Join 3,559 readers in helping fund MetaFilter (Hide)


Jaunty, Karmic, or Lucid???
April 29, 2010 2:29 PM   Subscribe

I want to set up Ruby on Rails development environment on my windows laptop at work, and plan to set up Virtual Box and install some version of linux, probably ubuntu, as a guest OS. I use windows mostly for work and OS X at home, but havent done much with linux (my office's production environment is linux, so I do a tiny bit). Which version of ubuntu should I go with right now? I see "Lucid Lynx" has just been released (I love the naming), should I go with that or a previous recent version?
posted by pretzel to Computers & Internet (9 answers total) 1 user marked this as a favorite
 
I would say Karmic has a higher probability of working fine straight off, rather than Lucid (see known issues here). It's super easy to upgrade, if that influences your decision.

I used Karmic a bit as a non-linux expert and I find it great, as well as being nice and fast.
posted by a womble is an active kind of sloth at 2:41 PM on April 29, 2010


Another option would be to check which Linux distribution will be used in production for your project and use the same one in your development environment.
posted by agregoire at 2:48 PM on April 29, 2010


I echo agregoire. You'll probably spend most of your time interacting with the vm via an ssh or sftp client anyway, so might as well keep the environment as close to production as possible to avoid future gotchas.
posted by roue at 2:54 PM on April 29, 2010


Most of the issues with Lucid seem to be related to hardware support, which is less of an issue with a VM.

Still, for Rails development, it's going to depend a bit upon the workflow you have planned: the factors here are less the underlying OS than the supporting cast -- the web server, the version of ruby and Rails, etc. Having a clone of the production environment is best for staging, which implies a "server"-style setup with no GUI; you can probably get away with installing X on a development system, but it's probably better to treat the VM as if it were a server and work through ssh/sftp.
posted by holgate at 2:57 PM on April 29, 2010


Makes sense - the production environment is Red Hat Enterprise 4.0. I was thinking ubuntu only because someone else here was running ubuntu on his desktop (for java development) and I figured it might be a good choice since it seems to be the popular choice.
posted by pretzel at 2:59 PM on April 29, 2010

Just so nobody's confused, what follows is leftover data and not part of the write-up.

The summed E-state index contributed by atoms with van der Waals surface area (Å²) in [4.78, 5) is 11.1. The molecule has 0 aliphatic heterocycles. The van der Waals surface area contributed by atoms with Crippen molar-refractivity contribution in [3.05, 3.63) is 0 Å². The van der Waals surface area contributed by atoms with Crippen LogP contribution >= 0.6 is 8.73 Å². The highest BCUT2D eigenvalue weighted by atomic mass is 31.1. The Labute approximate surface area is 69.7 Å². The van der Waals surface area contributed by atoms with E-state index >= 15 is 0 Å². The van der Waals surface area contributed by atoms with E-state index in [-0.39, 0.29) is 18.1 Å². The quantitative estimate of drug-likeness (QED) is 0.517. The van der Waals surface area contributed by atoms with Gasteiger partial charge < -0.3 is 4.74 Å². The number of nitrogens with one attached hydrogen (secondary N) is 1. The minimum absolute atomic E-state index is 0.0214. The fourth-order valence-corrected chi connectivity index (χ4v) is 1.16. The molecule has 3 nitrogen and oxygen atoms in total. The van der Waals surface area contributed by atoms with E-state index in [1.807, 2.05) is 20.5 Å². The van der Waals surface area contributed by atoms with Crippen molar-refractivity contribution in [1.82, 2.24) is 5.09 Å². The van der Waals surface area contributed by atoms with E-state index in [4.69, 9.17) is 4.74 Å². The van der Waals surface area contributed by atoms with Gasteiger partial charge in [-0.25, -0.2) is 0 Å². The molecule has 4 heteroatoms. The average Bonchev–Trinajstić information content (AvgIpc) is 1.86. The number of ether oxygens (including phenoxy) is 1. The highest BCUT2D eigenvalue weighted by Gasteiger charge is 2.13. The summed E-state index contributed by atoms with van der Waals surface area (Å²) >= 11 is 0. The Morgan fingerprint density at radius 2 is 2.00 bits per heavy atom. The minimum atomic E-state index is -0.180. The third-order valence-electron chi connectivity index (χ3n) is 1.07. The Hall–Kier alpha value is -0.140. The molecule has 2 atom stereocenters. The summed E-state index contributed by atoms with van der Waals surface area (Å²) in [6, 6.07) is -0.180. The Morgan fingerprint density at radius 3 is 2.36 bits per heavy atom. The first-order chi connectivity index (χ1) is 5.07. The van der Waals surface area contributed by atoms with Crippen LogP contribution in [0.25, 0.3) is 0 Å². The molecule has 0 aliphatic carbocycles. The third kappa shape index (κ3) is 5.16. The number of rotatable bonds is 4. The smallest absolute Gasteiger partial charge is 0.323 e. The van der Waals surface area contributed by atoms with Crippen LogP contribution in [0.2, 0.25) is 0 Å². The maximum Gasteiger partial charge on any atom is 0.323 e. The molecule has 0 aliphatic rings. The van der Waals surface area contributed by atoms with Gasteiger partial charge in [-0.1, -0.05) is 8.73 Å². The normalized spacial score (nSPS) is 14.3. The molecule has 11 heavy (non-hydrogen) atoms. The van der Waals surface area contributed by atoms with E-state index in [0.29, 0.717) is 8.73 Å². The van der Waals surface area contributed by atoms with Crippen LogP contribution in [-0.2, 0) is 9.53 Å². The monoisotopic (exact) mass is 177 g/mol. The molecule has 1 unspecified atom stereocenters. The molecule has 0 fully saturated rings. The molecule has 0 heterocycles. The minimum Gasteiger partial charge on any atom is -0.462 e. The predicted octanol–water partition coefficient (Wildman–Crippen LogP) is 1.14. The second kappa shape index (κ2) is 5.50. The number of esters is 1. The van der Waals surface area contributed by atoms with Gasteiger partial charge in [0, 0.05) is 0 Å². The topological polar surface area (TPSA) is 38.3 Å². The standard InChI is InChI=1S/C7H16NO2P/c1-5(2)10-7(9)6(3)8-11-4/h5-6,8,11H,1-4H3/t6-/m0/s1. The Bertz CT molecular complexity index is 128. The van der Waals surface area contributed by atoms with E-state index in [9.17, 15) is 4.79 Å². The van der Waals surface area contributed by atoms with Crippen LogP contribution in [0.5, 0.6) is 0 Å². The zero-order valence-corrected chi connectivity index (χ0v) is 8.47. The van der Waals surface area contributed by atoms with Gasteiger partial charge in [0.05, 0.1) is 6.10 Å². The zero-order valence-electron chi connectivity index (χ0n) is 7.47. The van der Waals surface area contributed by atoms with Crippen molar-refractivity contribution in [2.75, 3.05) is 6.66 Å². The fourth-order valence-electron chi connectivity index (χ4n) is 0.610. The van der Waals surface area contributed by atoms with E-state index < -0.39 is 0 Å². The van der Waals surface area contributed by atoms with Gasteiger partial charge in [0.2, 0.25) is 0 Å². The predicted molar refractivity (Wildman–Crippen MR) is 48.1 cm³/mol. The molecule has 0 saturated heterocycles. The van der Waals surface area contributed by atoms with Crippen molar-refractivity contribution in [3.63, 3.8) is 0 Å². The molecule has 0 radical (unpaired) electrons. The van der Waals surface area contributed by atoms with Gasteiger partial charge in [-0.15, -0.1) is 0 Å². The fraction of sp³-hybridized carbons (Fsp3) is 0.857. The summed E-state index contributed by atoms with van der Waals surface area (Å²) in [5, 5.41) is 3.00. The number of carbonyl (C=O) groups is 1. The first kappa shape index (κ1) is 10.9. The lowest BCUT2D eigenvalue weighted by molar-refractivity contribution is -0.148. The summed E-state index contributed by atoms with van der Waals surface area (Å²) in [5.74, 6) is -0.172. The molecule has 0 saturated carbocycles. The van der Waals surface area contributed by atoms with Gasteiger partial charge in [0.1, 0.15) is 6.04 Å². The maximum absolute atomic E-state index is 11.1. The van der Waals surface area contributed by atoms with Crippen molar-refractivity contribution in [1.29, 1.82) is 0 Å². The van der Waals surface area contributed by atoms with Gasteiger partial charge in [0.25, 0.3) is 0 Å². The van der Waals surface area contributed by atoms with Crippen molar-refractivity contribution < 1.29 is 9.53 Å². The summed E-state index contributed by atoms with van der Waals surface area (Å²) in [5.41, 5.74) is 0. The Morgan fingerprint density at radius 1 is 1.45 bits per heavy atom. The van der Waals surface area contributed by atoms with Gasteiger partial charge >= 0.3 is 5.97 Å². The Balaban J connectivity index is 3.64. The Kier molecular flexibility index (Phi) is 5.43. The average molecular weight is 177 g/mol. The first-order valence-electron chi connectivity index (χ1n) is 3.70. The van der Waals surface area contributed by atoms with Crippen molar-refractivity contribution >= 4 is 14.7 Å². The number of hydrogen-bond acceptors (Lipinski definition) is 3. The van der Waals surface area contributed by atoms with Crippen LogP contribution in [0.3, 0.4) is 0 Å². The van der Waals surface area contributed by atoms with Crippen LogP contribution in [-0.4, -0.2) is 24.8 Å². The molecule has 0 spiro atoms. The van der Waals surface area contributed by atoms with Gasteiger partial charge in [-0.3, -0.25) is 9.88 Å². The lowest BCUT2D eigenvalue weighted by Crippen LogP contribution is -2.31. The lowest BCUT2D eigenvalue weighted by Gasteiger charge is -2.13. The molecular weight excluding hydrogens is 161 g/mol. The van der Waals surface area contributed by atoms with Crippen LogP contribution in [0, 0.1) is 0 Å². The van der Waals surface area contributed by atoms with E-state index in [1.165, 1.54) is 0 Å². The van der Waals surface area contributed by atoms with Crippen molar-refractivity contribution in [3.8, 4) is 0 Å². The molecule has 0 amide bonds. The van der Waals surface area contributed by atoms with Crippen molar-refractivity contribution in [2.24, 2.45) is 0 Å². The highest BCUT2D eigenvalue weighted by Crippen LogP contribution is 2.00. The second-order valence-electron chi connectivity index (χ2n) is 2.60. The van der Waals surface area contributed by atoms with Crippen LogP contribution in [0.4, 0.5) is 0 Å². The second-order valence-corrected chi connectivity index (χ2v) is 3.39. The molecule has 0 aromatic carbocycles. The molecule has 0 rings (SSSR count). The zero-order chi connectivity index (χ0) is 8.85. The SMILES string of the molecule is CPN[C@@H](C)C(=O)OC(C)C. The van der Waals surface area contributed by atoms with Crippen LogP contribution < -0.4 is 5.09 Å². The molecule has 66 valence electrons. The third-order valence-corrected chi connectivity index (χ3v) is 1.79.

It really does depend on your workflow. Got a preferred editor/IDE in Windows with the capacity to work on remote files? Then you should be fine working with ssh/sftp and a browser. Interested in playing with Linux's desktop development tools?

It shouldn't be too hard to replicate the production environment on the server side in Ubuntu -- Apache (or an alternative) plus ruby plus Rails, all with the right versions. (Your Java dev is probably using cross-platform compilers and runtimes for testing.) What you don't want, though, is code that runs on your dev platform but won't work in production, especially if it's on account of Ubuntu's semi-automated version updates. So get the production specs and config from your sysadmins and see which distribution is the best match.
posted by holgate at 3:36 PM on April 29, 2010


If licensing is an issue CentOS is and exact open source version of Red Hat, pick the corresponding version to your production RH box.
posted by sammyo at 5:25 PM on April 29, 2010


I'd install Karmic. There always seem to be a few bugs that don't quite get quashed before the release deadline. It's a simple procedure to upgrade later. I always wait a month or two and haven't gotten bitten in the ass yet.
posted by chrisamiller at 8:00 PM on April 29, 2010


Go for as close to the production environment as you can get. Particularly, make sure you've got the same version of Ruby and Rails (and whatever db and webserver you're using) -- there are incompatibilities between Ruby 1.8 and 1.9, and the Rails devs seem to love backwards incompatibility. (These things will probably end up being more important to you than what flavor of Linux you're using.)
posted by Zed at 10:27 PM on April 29, 2010


« Older Recently, I came across an onl...   |  Thinking about moving from Bro... Newer »
This thread is closed to new comments.